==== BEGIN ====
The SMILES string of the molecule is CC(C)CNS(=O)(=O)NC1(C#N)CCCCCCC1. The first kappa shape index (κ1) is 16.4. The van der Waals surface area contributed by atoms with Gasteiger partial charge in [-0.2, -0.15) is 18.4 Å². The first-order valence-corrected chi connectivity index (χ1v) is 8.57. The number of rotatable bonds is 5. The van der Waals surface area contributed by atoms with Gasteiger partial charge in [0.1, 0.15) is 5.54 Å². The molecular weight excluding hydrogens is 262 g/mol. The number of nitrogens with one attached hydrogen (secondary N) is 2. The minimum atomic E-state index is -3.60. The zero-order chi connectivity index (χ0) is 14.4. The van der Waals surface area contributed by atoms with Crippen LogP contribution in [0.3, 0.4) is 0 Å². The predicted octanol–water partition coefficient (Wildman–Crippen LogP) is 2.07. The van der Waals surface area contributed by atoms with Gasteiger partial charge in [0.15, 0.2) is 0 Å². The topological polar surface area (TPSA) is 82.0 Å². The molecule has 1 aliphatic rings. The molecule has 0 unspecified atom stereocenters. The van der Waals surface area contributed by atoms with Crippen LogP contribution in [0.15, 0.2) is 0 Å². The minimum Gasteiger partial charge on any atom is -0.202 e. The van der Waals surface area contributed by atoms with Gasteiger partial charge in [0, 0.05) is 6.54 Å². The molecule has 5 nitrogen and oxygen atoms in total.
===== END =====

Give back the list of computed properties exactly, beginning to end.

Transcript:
The SMILES string of the molecule is CC(C)CNS(=O)(=O)NC1(C#N)CCCCCCC1. The first kappa shape index (κ1) is 16.4. The van der Waals surface area contributed by atoms with Gasteiger partial charge in [-0.2, -0.15) is 18.4 Å². The first-order valence-corrected chi connectivity index (χ1v) is 8.57. The number of rotatable bonds is 5. The van der Waals surface area contributed by atoms with Gasteiger partial charge in [0.1, 0.15) is 5.54 Å². The molecular weight excluding hydrogens is 262 g/mol. The number of nitrogens with one attached hydrogen (secondary N) is 2. The minimum atomic E-state index is -3.60. The zero-order chi connectivity index (χ0) is 14.4. The van der Waals surface area contributed by atoms with Crippen LogP contribution in [0.3, 0.4) is 0 Å². The predicted octanol–water partition coefficient (Wildman–Crippen LogP) is 2.07. The van der Waals surface area contributed by atoms with Gasteiger partial charge in [0.15, 0.2) is 0 Å². The topological polar surface area (TPSA) is 82.0 Å². The molecule has 1 aliphatic rings. The molecule has 0 unspecified atom stereocenters. The van der Waals surface area contributed by atoms with Crippen LogP contribution in [0.15, 0.2) is 0 Å². The minimum Gasteiger partial charge on any atom is -0.202 e. The van der Waals surface area contributed by atoms with Gasteiger partial charge in [0, 0.05) is 6.54 Å². The molecule has 5 nitrogen and oxygen atoms in total.